COSTS WHERE A PARTY SUES A NUMBER OF DEFENDANTS: DEFENDANTS ORDERED TO PAY SUCCESSFUL DEFENDANT’S COSTS: HIGH COURT APPEAL

I am grateful to Thomas Riis-Bristow, Associate Solicitor at Irwin Mitchell, for sending me a copy of the judgment of Mr Justice Lavender in McDermott -v- Inhealth Limited (19/07/2018),  This deals with the issue of the appropriate costs order when a claimant is successful against some, but not all, defendants.

THE CASE

The claimant was a professional boxer.  Unbeknown to him he had an aneurysm in his brain. In 2010 he underwent an annual mandatory check up as a condition of renewal of his boxing licence.

  • The imaging was carried out by the second defendant, in Health Limited.
  • The protocol for renewal did not require a “GE” scan, however the third defendant carried out such a scan.   This scan showed the aneurysm.  This was never disclosed to the claimant.
  • There was an unresolved issue whether this was because the third defendant never sent the scans to the second defendant, or the first defendant (a consultant neuroradiologist).

PRE-ACTION CORRESPONDENCE

Prior to the issue of proceedings none of the three defendants admitted liability. Each blamed the other.  The second defendant blamed the first defendant, neuroradiologist.

THE ISSUE OF PROCEEDINGS

The claimant issued proceedings. Initially proceedings were issued only against the neuroradiologist.  The pleadings were later amended to include the second and third defendants.

CLAIMANT’S PROPOSED MEETING

Very early on in the litigation the claimant proposed a joint settlement meeting. This never happened.

THE JUDGE’S COMMENTS ON THE CLAIMANT’S CONDUCT AT THE EARLY STAGE

The judge commented that, at this stage, the claimant had acted totally reasonably in joining all three defendants into the action.   No defendant had admitted liability and the claimant was not responsible for the complexities that he faced.

THE “PROTOCOL” CLAIM AGAINST THE SECOND DEFENDANT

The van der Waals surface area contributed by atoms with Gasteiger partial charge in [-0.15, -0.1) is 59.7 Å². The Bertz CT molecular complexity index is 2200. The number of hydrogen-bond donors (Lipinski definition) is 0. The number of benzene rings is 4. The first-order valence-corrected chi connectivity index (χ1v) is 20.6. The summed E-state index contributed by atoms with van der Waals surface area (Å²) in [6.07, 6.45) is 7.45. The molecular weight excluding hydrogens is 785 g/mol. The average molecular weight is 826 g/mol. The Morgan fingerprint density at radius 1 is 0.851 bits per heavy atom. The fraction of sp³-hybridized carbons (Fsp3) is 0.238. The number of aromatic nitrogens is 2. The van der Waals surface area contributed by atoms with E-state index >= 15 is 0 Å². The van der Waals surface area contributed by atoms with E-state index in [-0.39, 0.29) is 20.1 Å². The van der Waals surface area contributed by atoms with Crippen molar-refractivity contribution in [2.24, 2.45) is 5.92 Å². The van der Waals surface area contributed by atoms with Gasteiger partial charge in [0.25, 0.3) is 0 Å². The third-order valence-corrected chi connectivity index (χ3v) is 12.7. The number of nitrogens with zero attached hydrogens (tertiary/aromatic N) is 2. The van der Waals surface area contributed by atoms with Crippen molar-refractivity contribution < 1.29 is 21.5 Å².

There was an additional allegation against the second defendant. That the second defendant was negligent in the design of the protocol that governed medical examinations for renewal of the boxing licence.  There should have been a mandatory requirement for a GE scan.  This was referred to as the “protocol” claim. The “scans” claim involved allegations of negligence against all three dfne

THE DEFENCE

Each defendant filed a defence denying liability.

  • The third defendant stated it had sent the scan images to the second defendant, alternatively that it owed no duty of care as it had not been engaged to undertake a GE scan.
  • The second defendant denied that the GE images were sent to it, alternatively if they had they would have been sent to the first defendant. It also argued that its duty of care was limited to complying with the exam required for the boxing licence.
  • The third defendant denied he owed the claimant a duty of care and also contended that the scans were not sent to him, alternatively if they had been sent that he would not have reviewed them.

THE SETTLEMENT

The second and third defendant made an agreement that they would be liable for the claimant’s damages.  Consequently the second defendant wrote and stated it would be liable for the claimant’s damages.  Given this the claimant discontinued his claim against the third defendant with (as agreed between them) no order for costs.  The claimant also discontinued against the first defendant and was liable to pay his costs.   The issue arose as to the extent to which the second defendant should indemnify the claimant against the first defendant’s costs.

THE ORDER OF THE DISTRICT JUDGE

The District Judge made a limited “Bullock Order”. He ordered the second defendant to pay the costs that the claimant was liable to pay the first defendant, and the claimant’s own non-generic costs of the action, but only after December 2016. The District Judge held that it was unreasonable for the second defendant not to admit liability after that date as it had received a report that indicated it was responsible and it should have admitted liability.

THE CLAIMANT’S SUCCESSFUL APPEAL

The claimant appealed against the District Judge’s order.   On appeal the High Court judge held:

  • It was reasonable for the claimant to bring claims against all three defendants.
  • It was reasonable for the claimant to discontinue against the first and third defendants once he had obtained an admission of liability by the second defendant.
  • The District Judge had erred in finding that the “protocol” claim and the “scans” claim were different causes of action against each defendants.  They were sufficiently linked to make a Bullock order appropriate.

Consequently it was held that the District Judge was wrong to treat the protocol claim as an independent claim. The High Court judge looked at the matter afresh and held that it was appropriate to order that the second defendant be liable to pay all of the costs that the claimant was liable to pay the first defendant and all of the claimant’s generic costs against the action against the first and third defendants.

“The Claimant acted reasonably in suing these three defendants, who were blaming one another, and it would not be unjust to order the Second Defendant to bear costs which were reasonably incurred in consequence of the Second Defendant’s negligence”.